Cursive handwriting in Idaho schools: How it may be benefiting our students

"We've been teaching cursive at the third grade level for as long as i can remember." Becca Anderson says. (KBOI photo)

Cursive handwriting.

It's been taught in Idaho schools for centuries, but with the rise of technology its importance is now being questioned across the nation.

"We've been teaching cursive at the third grade level for as long as I can remember."

More than a dozen states require cursive proficiency in public schools.

Idaho is one of them.

"The state did a statewide adoption of cursive - it's called Handwriting without Tears and it actually builds from printing your letters all the way to 3rd grade cursive."

Back in 2013, lawmakers passed a bill that requires cursive be taught in in the classroom.

Supporters say it improves students' motor and composition skills.

But that's not all.

Becca Anderson, the language arts supervisor for Boise School District, says there are other benefits.

"Printing for actually some of our students presents as a real challenge, there are a lot of crossed lines and diagonal strokes you have to make in printing that you don't have to make in cursive."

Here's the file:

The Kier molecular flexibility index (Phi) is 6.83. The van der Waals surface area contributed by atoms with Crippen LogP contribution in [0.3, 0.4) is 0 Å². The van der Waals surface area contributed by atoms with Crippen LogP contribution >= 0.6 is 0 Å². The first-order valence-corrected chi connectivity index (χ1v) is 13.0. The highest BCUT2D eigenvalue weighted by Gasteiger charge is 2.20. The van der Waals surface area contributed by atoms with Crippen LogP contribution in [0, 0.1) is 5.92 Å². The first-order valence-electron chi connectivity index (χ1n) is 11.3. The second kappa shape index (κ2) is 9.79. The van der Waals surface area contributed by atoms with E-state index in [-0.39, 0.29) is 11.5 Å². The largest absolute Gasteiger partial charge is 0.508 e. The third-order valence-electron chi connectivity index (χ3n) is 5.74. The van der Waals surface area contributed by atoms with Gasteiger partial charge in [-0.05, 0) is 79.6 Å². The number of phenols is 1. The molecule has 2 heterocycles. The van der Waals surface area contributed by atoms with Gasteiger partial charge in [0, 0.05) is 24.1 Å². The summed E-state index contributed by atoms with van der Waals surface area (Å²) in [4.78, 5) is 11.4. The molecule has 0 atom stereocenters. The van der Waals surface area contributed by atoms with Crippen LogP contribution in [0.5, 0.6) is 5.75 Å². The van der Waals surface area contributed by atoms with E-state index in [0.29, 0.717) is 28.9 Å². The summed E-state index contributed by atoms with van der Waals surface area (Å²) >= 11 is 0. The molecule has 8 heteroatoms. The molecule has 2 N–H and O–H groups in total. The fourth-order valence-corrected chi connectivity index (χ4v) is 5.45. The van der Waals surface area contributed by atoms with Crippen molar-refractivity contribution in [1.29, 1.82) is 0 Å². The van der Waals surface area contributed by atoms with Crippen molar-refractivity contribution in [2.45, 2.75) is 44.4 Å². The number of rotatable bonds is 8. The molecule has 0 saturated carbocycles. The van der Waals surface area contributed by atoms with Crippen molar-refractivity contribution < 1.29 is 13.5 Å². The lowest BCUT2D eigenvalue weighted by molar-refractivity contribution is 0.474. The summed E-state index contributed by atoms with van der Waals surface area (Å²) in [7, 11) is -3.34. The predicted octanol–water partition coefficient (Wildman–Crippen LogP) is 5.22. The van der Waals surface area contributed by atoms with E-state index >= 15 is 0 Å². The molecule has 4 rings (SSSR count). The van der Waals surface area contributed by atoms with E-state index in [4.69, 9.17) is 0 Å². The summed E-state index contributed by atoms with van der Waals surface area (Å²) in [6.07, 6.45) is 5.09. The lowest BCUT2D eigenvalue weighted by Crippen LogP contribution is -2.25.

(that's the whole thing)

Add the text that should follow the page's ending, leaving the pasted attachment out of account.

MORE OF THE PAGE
Some script skeptics question the advantage of cursive writing over printing.

But Anderson says cursive is proven to help with speed in note taking, and even memory retention.

"The interesting thing is you can't really make a distinction in research between printing and cursive, but what we feel is you should have the opportunity to learn cursive."

And with the rise of technology in and out of the classroom, Anderson says, teaching language arts is all about balance.

"I mean they are digital natives right so they've always had a phone or an ipad or a chromebook, they are used to those things."

She says the way students process information is changing.

She believes the future will tell if taking out cursive will affect their learning.

"i think it will be interesting to see like when they are doing studies on students that are students now, if it's actually more important, the big thing is retention."

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